OK. I didn't think much about it at first, after all, the story was published in the Sun. But I have seen it picked up by actual news sites and on several forums; so I have to point out what this is.

What it claims to be is a picture of a ghost. A young boy in scotland took this picture and says it was with a digital camera and was not a double exposure and that nobody was around at the time.

What it is: a picture taken without a flash, hence the yellowish cast and the blurry picture (even the banisters and carpet-- things that don't move are blurry) because it was a long exposure. If you have a digital camera and the flash is turned off, the camera will sense this and leave the shutter open for longer to get enough light to expose the image. This is where you get the yellowish cast (from incandescent lights in the room-- it would be greenish if it were flourescent lighting).

So, if the shutter is open for ten seconds to expose the picture and someone walks by on one of the landings and nobody notices, that person would probably only be walking by for a few seconds of the exposure. Placing your hand on the banister while the rest of you walks by will mean your hand will be the one thing that is in the same spot the longest, so your body will be a blur, but your hand will be clearer. But you still are not there the whole time, so even your hand will look transparent.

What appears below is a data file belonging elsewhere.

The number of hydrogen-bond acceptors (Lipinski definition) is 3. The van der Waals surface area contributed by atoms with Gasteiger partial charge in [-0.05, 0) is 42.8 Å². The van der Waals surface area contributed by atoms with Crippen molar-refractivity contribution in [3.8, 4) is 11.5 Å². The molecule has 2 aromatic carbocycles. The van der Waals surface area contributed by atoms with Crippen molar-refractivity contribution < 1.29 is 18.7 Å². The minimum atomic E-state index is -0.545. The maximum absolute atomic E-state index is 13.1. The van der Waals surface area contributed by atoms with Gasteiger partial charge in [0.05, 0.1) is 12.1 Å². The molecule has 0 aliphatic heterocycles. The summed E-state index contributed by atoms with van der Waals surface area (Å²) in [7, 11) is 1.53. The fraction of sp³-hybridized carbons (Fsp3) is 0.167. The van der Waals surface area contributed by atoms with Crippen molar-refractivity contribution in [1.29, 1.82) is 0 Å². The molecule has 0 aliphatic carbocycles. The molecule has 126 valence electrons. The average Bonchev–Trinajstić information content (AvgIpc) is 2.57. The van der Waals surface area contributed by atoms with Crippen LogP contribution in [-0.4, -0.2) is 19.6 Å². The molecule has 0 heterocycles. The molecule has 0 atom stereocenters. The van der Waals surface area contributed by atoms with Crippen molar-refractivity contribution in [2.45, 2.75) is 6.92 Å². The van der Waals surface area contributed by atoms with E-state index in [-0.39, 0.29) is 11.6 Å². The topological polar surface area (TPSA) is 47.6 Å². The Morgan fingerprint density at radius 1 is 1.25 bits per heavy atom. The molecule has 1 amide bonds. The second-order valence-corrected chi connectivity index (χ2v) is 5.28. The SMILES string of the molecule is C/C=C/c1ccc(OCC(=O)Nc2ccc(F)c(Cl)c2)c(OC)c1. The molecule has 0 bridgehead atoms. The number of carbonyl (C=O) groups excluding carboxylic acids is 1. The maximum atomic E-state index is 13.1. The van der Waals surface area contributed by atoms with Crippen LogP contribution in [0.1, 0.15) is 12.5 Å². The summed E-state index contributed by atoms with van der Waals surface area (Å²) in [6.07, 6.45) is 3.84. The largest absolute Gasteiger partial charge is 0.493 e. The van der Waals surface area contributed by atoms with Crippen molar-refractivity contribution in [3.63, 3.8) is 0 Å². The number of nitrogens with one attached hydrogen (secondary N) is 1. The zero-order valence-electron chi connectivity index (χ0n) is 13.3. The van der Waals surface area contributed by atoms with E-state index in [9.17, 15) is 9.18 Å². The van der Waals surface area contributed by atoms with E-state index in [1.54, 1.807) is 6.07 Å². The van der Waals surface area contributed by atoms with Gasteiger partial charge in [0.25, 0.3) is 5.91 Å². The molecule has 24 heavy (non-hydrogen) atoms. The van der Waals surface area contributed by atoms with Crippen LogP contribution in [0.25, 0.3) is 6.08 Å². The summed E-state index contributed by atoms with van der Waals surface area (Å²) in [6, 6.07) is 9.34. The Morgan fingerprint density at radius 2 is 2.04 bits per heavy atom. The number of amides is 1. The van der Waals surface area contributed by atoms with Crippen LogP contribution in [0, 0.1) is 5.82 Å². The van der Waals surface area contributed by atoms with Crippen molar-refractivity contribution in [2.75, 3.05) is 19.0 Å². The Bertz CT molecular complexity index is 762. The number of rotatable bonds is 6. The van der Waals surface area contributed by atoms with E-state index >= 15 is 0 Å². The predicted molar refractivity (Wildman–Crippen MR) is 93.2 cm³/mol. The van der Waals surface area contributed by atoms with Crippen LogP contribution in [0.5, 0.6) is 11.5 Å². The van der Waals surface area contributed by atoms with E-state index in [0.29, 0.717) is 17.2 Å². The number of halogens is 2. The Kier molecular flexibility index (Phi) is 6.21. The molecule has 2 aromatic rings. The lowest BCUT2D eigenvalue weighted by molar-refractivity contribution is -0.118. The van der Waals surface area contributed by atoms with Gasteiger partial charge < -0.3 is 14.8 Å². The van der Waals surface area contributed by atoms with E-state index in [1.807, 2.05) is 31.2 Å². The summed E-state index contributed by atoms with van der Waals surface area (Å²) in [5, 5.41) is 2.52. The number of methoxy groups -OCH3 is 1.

Here, I spent about thirty seconds creating this picture. My camera was sitting on a desk, so will probably be clearer since it wasn't hand held. But it is a long exposure and I walked in front of the camera, stopped and moved my body around. So the only thing that stayed in one place were my feet. So the only thing you can see is my transparent feet (because even though they were there the longest, they were not there for the whole exposure). If I had moved my body around less, then you might at least be able to see it as a blur as well, but I probably moved it around more than I needed to. The other image is where I walked out of the room and stuck my head back in for about half the exposure. If I had my head there longer, then it would be less transparent and more clear and shorter it would be more transparent and more ghostly. Both of these were also taken with digital cameras:

Discussions about whether or not you believe in ghosts aside. I've never seen a convincing photo that I couldn't have faked myself pretty easily. Sometimes I think people like to come up with some supernatural explanations for things when they don't know the answer to, instead of just saying I don't know. Here you have people, that if they didn't set the photo up, took a picture and it unfolded as above and because they didn't know why it happened and didn't know someone walked by the landing; immediately assumed it was a ghost.